We have done several things. One of the things we attempted was a population-based survey based on the cases being detected in the labs. To know how we are moving, one of the immediately available data is the number of people being tested and the number of people testing positive, their clinical and demographic features. Based on that we can form some ideas [about] the way the epidemic is behaving. So, we immediately identified a group to collect that data and analyse it. That data has come out as a paper [Read a summary of the study here].
Parallelly, we started designing a population-based surveillance programme. It was initially designed for 80 randomly selected districts. On April 15, we received the antibody kits for that. April 16 and 17, we took the kits to the field to test them. Subsequently, what happened you know [the kits failed].
Thereafter, we had to wait for new kits. Now it has been done in all the states using the kits, except West Bengal where we couldn’t do because of the cyclone.
Third thing we put in place is we have already designed and started a study to identify the risk factors for severe cases and mortality.
Fourth, we have designed a health facility-based surveillance that the government can do – we are only an advisory body. That will soon be notified.
How many times has this committee met?
Initially, we used to meet two-three days when we designed and finalised the studies. Now we are meeting once a week.
So what are the recommendations you have made so far to the ICMR?
We can play an advisory role when there is data. So, we are trying to generate data that is dependable. That is why we have created one population-based surveillance. But one round of survey is not enough, we have to have an ongoing process. So, we have designed the facility-based surveillance which will generate new data every month. The recommendations will be made once we analyse the data. I don’t want to make recommendations in vacuum, or based on perception. You have seen the outcome of perception-based recommendations.
In the statement, you have called for more data transparency. Could you please point out a specific instance where you or the committee may have not had access to the data that would have helped your research?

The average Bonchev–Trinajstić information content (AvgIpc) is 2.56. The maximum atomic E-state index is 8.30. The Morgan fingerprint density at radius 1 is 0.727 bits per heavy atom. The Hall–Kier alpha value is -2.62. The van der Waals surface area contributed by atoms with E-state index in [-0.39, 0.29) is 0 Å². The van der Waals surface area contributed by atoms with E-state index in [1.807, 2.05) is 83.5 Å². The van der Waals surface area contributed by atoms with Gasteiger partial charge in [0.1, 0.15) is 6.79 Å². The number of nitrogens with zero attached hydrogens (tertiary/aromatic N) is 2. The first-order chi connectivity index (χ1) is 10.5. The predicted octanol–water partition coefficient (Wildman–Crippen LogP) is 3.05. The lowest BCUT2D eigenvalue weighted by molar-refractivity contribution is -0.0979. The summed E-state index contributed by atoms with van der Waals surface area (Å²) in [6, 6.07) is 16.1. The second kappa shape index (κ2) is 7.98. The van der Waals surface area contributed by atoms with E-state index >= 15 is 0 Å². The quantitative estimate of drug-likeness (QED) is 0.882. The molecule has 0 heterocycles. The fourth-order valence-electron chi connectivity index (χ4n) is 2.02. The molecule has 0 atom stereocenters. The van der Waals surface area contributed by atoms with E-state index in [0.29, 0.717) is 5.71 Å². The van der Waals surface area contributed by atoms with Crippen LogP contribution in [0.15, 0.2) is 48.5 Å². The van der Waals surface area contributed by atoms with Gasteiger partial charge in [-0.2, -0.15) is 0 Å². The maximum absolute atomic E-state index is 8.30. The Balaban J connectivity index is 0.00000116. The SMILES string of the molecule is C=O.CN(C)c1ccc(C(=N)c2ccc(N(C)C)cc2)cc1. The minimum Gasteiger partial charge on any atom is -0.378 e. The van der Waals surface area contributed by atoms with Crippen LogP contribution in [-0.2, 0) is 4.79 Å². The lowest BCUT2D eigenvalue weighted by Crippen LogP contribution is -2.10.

The NCDC [National Centre for Disease Control], as the very name suggests, is the main player for disease control. They have to be at the centre of things. I don’t know about control anymore since all control is now at a higher level, but they do have an ongoing ILI [influenza like illness] surveillance program in place.
Though they are doing such good work, is there timely analysis and sharing? How much of that information is going into our policy? People are doing a lot of things but all of it seems to be happening in silos. If there is free flowing data, all of that can be stringed together to obtain useful information.
What is that one thing that India did not do that we should have?
I already used the term targeted and graded. But anybody can say that it is easy for me to say that retrospectively.
I think the way we approached the entire problem should have been different. As I told you, in the beginning only a few states had the problem. But from day one, we had a straightjacketed approach for the entire country. Your approach to intervening should be tailor made for states. Yes, the basic tenets are the same, but that local pool of expertise should be used for each place.
Also, sometimes I think in the guidance [dictating India’s response], there was more administrative control than technical expertise. That has its own implications. As a public health specialist, I should probably not go into all those things.
How would you rate the efficacy of the lockdown in India on a scale of 1-10?
Efficacy is a loaded term. To answer that, I have to have a model that analyses a situation of no-intervention versus our interventions.
The purpose of a lockdown is to slow down the spread and buy time to build up resources. From that angle, they have done something. Whether that is adequate or not, I can’t say because I don’t have the data. But the consequences of the lockdown has compounded many other social and economic problems including other health issues.